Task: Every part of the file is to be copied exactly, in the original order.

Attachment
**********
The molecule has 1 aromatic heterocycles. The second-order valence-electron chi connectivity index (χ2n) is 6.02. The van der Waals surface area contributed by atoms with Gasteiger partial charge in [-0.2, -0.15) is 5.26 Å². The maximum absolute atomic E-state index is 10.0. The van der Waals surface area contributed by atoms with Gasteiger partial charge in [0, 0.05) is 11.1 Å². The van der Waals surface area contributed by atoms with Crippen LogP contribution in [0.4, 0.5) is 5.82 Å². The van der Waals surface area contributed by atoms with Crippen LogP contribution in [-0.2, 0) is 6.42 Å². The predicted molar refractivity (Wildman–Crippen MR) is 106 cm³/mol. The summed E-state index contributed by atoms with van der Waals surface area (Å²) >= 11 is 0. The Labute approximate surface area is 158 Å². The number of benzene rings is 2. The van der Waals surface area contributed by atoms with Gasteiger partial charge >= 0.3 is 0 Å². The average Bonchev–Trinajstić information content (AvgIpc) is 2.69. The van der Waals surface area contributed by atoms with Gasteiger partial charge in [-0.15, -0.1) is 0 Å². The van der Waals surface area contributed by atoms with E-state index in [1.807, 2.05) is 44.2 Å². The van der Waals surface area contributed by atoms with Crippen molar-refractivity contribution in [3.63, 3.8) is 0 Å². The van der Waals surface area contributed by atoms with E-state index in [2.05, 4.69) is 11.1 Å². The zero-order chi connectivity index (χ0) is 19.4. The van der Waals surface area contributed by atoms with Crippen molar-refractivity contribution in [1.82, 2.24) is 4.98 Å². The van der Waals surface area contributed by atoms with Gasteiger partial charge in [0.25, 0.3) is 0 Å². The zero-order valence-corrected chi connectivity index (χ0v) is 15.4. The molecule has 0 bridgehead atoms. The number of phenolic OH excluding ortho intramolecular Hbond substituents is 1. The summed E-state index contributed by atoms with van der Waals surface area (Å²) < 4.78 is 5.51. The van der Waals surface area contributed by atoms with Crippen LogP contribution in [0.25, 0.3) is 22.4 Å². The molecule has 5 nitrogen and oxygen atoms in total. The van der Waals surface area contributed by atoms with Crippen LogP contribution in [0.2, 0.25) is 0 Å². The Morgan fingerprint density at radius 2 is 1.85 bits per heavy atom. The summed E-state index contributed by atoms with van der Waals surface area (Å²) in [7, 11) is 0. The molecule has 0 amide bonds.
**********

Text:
The molecule has 1 aromatic heterocycles. The second-order valence-electron chi connectivity index (χ2n) is 6.02. The van der Waals surface area contributed by atoms with Gasteiger partial charge in [-0.2, -0.15) is 5.26 Å². The maximum absolute atomic E-state index is 10.0. The van der Waals surface area contributed by atoms with Gasteiger partial charge in [0, 0.05) is 11.1 Å². The van der Waals surface area contributed by atoms with Crippen LogP contribution in [0.4, 0.5) is 5.82 Å². The van der Waals surface area contributed by atoms with Crippen LogP contribution in [-0.2, 0) is 6.42 Å². The predicted molar refractivity (Wildman–Crippen MR) is 106 cm³/mol. The summed E-state index contributed by atoms with van der Waals surface area (Å²) >= 11 is 0. The Labute approximate surface area is 158 Å². The number of benzene rings is 2. The van der Waals surface area contributed by atoms with Gasteiger partial charge >= 0.3 is 0 Å². The average Bonchev–Trinajstić information content (AvgIpc) is 2.69. The van der Waals surface area contributed by atoms with Gasteiger partial charge in [-0.15, -0.1) is 0 Å². The van der Waals surface area contributed by atoms with E-state index in [1.807, 2.05) is 44.2 Å². The van der Waals surface area contributed by atoms with Crippen molar-refractivity contribution in [3.63, 3.8) is 0 Å². The van der Waals surface area contributed by atoms with E-state index in [2.05, 4.69) is 11.1 Å². The zero-order chi connectivity index (χ0) is 19.4. The van der Waals surface area contributed by atoms with Crippen molar-refractivity contribution in [1.82, 2.24) is 4.98 Å². The van der Waals surface area contributed by atoms with Gasteiger partial charge in [0.25, 0.3) is 0 Å². The zero-order valence-corrected chi connectivity index (χ0v) is 15.4. The molecule has 0 bridgehead atoms. The number of phenolic OH excluding ortho intramolecular Hbond substituents is 1. The summed E-state index contributed by atoms with van der Waals surface area (Å²) < 4.78 is 5.51. The van der Waals surface area contributed by atoms with Crippen LogP contribution in [0.25, 0.3) is 22.4 Å². The molecule has 5 nitrogen and oxygen atoms in total. The van der Waals surface area contributed by atoms with Crippen LogP contribution in [0.2, 0.25) is 0 Å². The Morgan fingerprint density at radius 2 is 1.85 bits per heavy atom. The summed E-state index contributed by atoms with van der Waals surface area (Å²) in [7, 11) is 0. The molecule has 0 amide bonds.